If you’re feeling cynical about your 100-buck carbon tax
rebate, don’t. Hadi Dowlatabadi, professor at the Liu Institute for Global
Issues at UBC and renowned researcher into all kinds of fascinating things
futuristic — such as how we humans are going to contend with climate
change — isn’t touched by a shred of cynicism over it. And, for what it’s
worth, neither am I.
By Mr. Dowlatabadi’s measure a carbon tax rebate like this is a
good way of compensating for the new 2.4-cent/litre carbon tax at the gas pump.
He thinks it’s the right behaviour-modification tool attached to the right spot
— the consumer end of business — and a nice way to jump-start new
conversations and new ways of thinking. Like this.
Let’s suppose for a minute that we’re talking about a single
person living in a condo at Creekside. The rebate, which should be in your
hands or at least your mailbox by now, is a clear hundred bucks you didn’t
expect to get. (A family of four, on the other hand is getting $400 —
$100 for each man, woman and dependent child, as the premier said.)
So how are
going to spend
that sucker to reduce your carbon footprint? The media’s doing a pretty good
job of covering the obvious options (buying 100 bucks’ worth of energy-saver
bulbs or new weather stripping) and the not so obvious (adding a computerized
fuel gauge monitoring device to your car).
The food zone also falls into the latter category, mainly
because we all eat, too much, some would say, and usually do it more out of
habit than mindfulness. So in the spirit of following in Carole Taylor’s green
shoes — from local designer John Fluevog, by the way — here are
some low-cal carbon strategies for leaving a better planet for the next seven
1. Go for a 50/50 garden:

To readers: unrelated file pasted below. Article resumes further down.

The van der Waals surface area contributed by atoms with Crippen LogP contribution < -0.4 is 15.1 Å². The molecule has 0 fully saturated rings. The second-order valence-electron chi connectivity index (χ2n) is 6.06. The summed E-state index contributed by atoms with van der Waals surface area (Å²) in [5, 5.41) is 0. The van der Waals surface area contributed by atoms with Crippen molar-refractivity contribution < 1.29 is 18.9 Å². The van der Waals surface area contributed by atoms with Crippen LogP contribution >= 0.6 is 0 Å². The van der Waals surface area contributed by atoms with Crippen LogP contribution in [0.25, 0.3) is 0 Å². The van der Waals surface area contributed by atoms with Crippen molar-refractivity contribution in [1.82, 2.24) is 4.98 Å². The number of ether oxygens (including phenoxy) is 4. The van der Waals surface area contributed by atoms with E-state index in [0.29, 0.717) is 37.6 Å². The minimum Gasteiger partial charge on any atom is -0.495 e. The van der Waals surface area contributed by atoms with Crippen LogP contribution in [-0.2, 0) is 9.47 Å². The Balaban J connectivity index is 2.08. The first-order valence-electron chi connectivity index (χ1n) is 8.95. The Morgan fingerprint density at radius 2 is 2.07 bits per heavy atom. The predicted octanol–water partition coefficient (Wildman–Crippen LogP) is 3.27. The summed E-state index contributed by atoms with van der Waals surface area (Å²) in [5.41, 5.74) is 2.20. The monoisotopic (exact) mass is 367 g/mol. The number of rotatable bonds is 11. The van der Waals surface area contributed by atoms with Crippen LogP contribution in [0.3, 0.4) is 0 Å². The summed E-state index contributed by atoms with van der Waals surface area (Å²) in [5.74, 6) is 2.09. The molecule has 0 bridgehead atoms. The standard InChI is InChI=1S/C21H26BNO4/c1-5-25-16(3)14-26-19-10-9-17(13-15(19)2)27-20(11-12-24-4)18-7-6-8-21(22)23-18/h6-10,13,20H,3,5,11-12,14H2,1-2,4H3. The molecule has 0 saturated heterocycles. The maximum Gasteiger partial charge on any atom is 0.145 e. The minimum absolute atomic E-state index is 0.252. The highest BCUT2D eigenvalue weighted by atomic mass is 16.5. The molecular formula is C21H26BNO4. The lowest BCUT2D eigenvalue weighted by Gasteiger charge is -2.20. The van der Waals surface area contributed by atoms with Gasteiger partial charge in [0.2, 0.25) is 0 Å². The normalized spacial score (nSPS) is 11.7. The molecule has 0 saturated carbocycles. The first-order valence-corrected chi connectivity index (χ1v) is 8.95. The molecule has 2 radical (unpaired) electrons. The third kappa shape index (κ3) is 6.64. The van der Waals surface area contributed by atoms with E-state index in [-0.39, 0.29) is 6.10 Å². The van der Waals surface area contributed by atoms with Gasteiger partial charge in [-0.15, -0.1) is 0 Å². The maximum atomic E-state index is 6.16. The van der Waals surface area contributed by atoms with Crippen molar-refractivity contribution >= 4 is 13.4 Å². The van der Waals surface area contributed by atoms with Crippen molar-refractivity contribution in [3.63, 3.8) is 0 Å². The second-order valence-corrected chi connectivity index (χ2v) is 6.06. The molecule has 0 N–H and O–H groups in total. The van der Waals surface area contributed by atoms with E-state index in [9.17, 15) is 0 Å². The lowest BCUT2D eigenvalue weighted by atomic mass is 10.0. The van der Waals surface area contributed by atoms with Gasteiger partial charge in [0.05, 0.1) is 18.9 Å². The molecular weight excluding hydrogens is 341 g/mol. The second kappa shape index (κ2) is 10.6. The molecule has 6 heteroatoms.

I say spend 50 bucks on leasing a community garden plot for the year and 50
bucks for plants, seeds and a watering can. Not only will you have lots of
salad and stir-fry ingredients all summer long, and into the fall, you’ll also
have a lot of fun and get to mingle with some neighbours you might not
otherwise meet. For a plot in Pemberton’s community garden, visit Solstice
Organics or call them at 604-894-1410. For one at Whistler call Whistler
Community Services at 604-932-0113.
2. Go whole hog on organics:
Okay, so some people argue that organic food is more expensive than
run-of-the-mill, commercially grown food. I say give your head a shake. First
of all, North Americans pay less than 10 per cent of their disposable income on
food; in Europe, it’s 20+ per cent, and third-world residents pay 50-75 per
cent of their disposable income on food. Then what price do you place on
millions of tons of pesticides and carbon-based fertilizers dumped into our
ecosystems every day so one guy wearing a gas mask can farm 15,000 acres? And
what price commercial agribusiness where 4-5 companies control 60-80 per cent
of global food supply and everything along the system from production and
transportation to warehousing, packaging and marketing?
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